When You Book
- Try first for a nonstop flight. If that’s not available, fly “direct,” which means you’ll stop at least once but won’t switch planes.
- Book flights that depart early in the day, if possible. If your flight is delayed, you — and the airline — will have time to make other arrangements.
- Specify your ticketing preferences, whether paper or electronic.
- Check to see if a meal will be served in flight. If so, order meals your kids like. Many airlines offer kids’ meals or a vegetarian choice that may be pasta. If not, plan accordingly.
- Ask for the seats you’d like, whether they’re a window, an aisle, or the bulkhead for legroom.
- Stuff your carry-on for every contingency. Pack all medications, extra clothes for little kids, diapers, baby food, formula, wet wipes, and snacks (they’ll also help kids swallow to relieve ear pressure).
- Have each child carry a small backpack with travel toys, a light sweatshirt, and a pair of socks for the flight.
On the Day of Your Trip
- Call ahead to check for delays.
- Have all photo IDs within easy reach (not necessary for kids under age 18 traveling with their parents on domestic flights; on most international flights, even infants will need a passport).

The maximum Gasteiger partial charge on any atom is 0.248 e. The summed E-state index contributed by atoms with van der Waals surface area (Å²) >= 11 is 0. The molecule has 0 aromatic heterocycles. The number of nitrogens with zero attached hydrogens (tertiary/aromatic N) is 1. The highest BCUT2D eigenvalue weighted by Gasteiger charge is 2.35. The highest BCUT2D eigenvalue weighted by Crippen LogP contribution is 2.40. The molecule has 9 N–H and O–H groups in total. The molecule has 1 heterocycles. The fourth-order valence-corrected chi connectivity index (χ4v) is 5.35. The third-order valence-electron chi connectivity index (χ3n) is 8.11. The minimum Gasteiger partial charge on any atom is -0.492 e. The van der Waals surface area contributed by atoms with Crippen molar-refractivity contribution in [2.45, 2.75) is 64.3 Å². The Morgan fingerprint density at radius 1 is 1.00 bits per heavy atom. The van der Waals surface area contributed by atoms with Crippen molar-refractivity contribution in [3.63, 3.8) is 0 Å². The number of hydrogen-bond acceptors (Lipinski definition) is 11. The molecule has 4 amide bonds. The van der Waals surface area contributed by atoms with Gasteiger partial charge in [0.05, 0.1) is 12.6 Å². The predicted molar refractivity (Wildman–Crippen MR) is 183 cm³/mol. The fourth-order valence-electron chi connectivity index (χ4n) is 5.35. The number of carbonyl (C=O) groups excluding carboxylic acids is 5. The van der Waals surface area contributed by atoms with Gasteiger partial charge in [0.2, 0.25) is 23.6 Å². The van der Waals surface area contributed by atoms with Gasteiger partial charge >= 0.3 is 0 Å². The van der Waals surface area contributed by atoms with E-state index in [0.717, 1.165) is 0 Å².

- If you have heavy bags, check your luggage first and then park.
- If you are early for the flight or run into long delays, don’t go straight to the gate. Instead, meander through the airport’s diversions: windows onto the runways, children’s play areas (many major airports now have these), Web access computers, and, of course, stores where kids can find a treat to tide them over.
- Carry on extra bottled water. It’s easy to get dehydrated on a plane, and the drink service may be slow in reaching you.
On the Plane
- Ask if your child can view the cockpit (the best time may be after the flight is over).
- Secure pillows and blankets for family members who may want to nap.
Take breaks from sitting; occasionally walk the aisles and switch seats.